- 3 × ES9018 digital-to-analog converters
- 8 + 1 stereo channels
- Full 32-bit conversion
- I²S inputs (S/PDIF not required)
- Balanced outputs (unbalanced outputs not required)
- Headers for balanced outputs (no RCA or DB25 connectors)
- Optimized for direct connection
- Master clock interface (to be defined)
- Minimalist controller (to be defined)
- Power supply regulators
The board should be no more than 60 mm wide, and no more than 210 mm long. In fact, limiting the length to 190 mm would be preferable. Also, the tallest components on the board should ideally be located on one half of the board, so that it would properly fit underneath another PCB that will be mounted at an angle.
If necessary, the DAC board could be split into two separate boards, one for the 8 individual stereo channels, and one of the mixed stereo channel. In this case, the 8-channel board would have 2 ES9018 devices, while the single-channel board would have just one.
The mix channel circuit (with single or dual board design) should be optimized to provide the best possible DAC design, with little consideration for cost. Sound quality is of the essence.
- 1 GHz Rogers board, 2 oz copper, gold finish
- 6 GHz U.FL coax headers for digital inputs
- Up to 1.5 MHz sampling rate
- Stereo or dual mono operation
- Synchronous or asynchronous operation
- Optimized direct connections (no jumpers, switches, or links)
- Separate power supply inputs with on-board filters and regulators
- Low noise low-dropout regulator for digital power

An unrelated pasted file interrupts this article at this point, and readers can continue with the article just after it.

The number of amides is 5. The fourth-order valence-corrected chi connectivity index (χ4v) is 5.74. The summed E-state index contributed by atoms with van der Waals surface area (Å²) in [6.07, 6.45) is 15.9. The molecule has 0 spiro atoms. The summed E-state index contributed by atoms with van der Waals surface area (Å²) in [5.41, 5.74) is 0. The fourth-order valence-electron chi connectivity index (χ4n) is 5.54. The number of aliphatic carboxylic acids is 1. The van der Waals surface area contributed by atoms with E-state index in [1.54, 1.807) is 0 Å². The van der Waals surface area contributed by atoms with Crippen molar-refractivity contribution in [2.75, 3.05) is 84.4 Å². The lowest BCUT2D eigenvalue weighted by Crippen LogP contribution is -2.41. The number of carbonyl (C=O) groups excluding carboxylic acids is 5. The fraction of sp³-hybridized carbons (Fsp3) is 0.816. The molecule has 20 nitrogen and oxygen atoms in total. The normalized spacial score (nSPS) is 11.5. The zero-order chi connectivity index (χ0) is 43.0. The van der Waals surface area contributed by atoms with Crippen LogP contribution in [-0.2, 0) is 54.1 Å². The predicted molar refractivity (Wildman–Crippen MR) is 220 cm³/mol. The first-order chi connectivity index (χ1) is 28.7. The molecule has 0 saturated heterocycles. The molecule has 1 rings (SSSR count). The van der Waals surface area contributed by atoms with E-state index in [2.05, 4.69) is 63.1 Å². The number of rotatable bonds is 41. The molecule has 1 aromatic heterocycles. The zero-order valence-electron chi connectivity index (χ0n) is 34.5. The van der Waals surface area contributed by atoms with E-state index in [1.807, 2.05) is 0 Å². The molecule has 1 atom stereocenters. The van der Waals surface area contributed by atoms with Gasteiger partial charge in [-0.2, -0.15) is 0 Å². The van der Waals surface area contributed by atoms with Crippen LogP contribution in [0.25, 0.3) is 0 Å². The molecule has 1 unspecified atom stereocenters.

- Precision ultra-pure supply for analog power (<0.5uV rms noise)
- Regulators for analog power
Ideally, each stereo channel should be exposed through its own I²S input (9 stereo channel in total). This is due to the fact that we will want to route a pair of stereo inputs to each of the four Parallella submodules that will be mounted on our backplane, and another pair to one of the submodule, the latter one being responsible for mixing our 8 stereo channels in the digital domain.
The outputs should use headers instead of RCA or DB25 connectors, because we’re likely to add a dedicated printed circuit board for the backplate. This would allow us to decouple the development of our ADC and DAC boards from the development of our backplate and from the layout of our backplate connectors. This is especially important because the number of USB and RJ45 connectors exposed on the backplate is subject to change, depending on our ability to support the AVB and USB 3.0 protocols.
Power Supply Regulators
Ideally, all components for power supply regulation should be directly mounted on the DAC board, instead of being mounted on breakout boards. This design will help reduce the height of the DAC board, which needs to be mounted underneath another PCB within a fairly small enclosure.
Ideally, the DAC board should be fully self-contained, meaning that it could be connected to the PSU board and to the backplane with simple cables, and no other electronic components. Connectivity to the backplane will be achieved through a set of GPIO pins offered by the Xilinx Zynq-7020. Any component required for connecting the DAC board to the backplane should be directly added to the DAC board itself. This includes components that might be required for controlling the ES9102C converters and could not be provided by simply programming the Xilinx FPGA.